Motovudu books and DVDS

Motovudu: dark art of performance

Book 1: 500GP winner and World Superbike racer Simon Crafar passes on the essential rules learned throughout his career, designed to teach any rider how they can ride faster and stay away from unnecessary risks. Covering such areas as body position, braking, corner entry, mid corner and corner exit as well as other essential tips and tricks, this book will provide you with a comprehensive easy to understand guide to going fast. Containing detailed descriptions, illustrations and stunning photography the book shows Simons techniques in a easily understood manner all in a flexible book that will easily fit in your backpack or gear bag. *Available in English, Spanish, French and GermanB
This DVD covers such areas as body position, braking, corner entry, mid corner and corner exit, as well as other essential tips and tricks. This DVD will provide you with a comprehensive, easy to understand guide to going fast. Containing visually stunning high resolution, slow motion footage that shows detailed movements and minute changes, this DVD shows Simons techniques in an easily understood manner with multiple angles and detailed descriptions for each process. This DVD also contains an insight into Simon himself, with footage of his life away from the track and interviews with current World Championship. *** Available in English, Spanish and French***
Book 2: Following the worldwide success of his original book and DVD Simon Crafar now takes you to the next level. Motovudu 2 utilises these same rules but pushes them to the very limits. This book is not about safety as much as riding to the very highest levels, and this is not possible to achieve without calculated risk. Like anything that is pushed to the limit, it is a fine line between pain and glory. In addition to being a professional motorcycle racer, Crafar also worked with world championship riders as an Ohlins suspension technician and more recently as a coach/mentor for World Championship riders. Motovudu 2 also contains his thoughts on the mental and physical approaches to riding at the highest level. We hope that Motovudu 2 will help you reach your goal of being the fastest rider on circuit. (Book only)

All our books and DVDS are available from :  https://www.motorcycleracer.com/motovudu.php

LATEST REVIEW

Super natural riding

I am Crafar disciple. I imagine there are many of us!

There is no voodoo here. This is terrific instinctive riding, nothing mystical.

It is interesting that Simon Crafar calls his system Motovudu. I think that this is tongue in cheek of course, and I imagine that he would say so as well. In fact, I’m sure of it! It’s just that everybody else, in print, on YouTube or at trackday sessions, is so full of shit. Everything is unintentionally rendered incomprehensible, confusing the inexperienced rider, and potentially placing them in harm’s way, because their understanding is not coherent.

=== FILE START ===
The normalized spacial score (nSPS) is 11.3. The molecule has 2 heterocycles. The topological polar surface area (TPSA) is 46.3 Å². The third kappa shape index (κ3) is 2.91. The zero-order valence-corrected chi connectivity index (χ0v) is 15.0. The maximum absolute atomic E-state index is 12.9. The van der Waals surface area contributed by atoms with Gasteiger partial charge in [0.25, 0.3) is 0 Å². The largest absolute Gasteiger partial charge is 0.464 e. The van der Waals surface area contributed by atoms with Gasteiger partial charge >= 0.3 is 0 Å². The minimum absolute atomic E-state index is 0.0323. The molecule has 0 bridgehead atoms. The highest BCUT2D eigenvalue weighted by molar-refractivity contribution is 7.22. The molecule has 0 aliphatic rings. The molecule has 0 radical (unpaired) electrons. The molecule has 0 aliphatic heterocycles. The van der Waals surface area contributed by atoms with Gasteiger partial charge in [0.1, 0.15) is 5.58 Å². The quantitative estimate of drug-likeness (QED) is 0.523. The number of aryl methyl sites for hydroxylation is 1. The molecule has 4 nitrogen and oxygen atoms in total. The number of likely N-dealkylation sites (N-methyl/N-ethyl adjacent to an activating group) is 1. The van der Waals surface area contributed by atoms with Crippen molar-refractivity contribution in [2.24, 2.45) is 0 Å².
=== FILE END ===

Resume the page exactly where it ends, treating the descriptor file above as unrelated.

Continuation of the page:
Generally, one should not expect an elite athlete to be able to explain what he or she does in great detail, let alone coherently. Its talent stupid, should be their answer. Go ask a coach!

Simon Crafar just happens to be able to articulate his superbly instinctive way of riding with poetic simplicity. The less endowed teachers out there (all of them as far as I can tell), say stupid things like “its just physics” when trying to help a poor student rider like me. Simon, on the other hand, explicitly states that he is not a scientist, and that he has learned the fundamental skills of riding fast by experience. He tells us what he knows! If you want to ride fast, you had best listen to him carefully.

Using my training wheels (Honda CMX 300 OEM on the road) and applying the Crafar method, everything is intuitive, but tuned up to work on the track, riding fast. On the road, I think of the speed limit as 10% faster than the posted speed limit. On the track, consistent with the Crafar method, the speed limit is absolutely full throttle whenever safe to do so (acceptable lean angle, good track conditions and temperatures).

As Simon points out, his coaching is strictly for track and racing, not road riding. So it must be moderated and blended to do safely on the road, but I think it is enormously beneficial to do so. (We amateurs don’t get enough track time, right?)

It makes riding on the road fun, at the same time honing mental skills needed for the track. It is working the OEM motorcycle a bit harder, but not exceeding the lean angle limitations at all, and not causing havoc because of the OEM suspension settings (which typically would be like pogo sticks on the track). The OEM equipment is just fine on the road as are the ordinary road tires for practicing this way.
I suspect an ordinary road motorcycle rider behind you would be quite envious of your talent if you ride the Crafar way.

The gasoline consumption of the motorcycle deteriorates dramatically riding this lovely way (speed limit between turns, braking during corner entry at relatively gentle lean angles, cutting all corners (outside/inside/outside), neutral throttle in midcorner, throttle application early at permissible lean angle on corner exit when exit line is obvious) but who cares?

Thank you Mr Crafar!

AL 10/4/21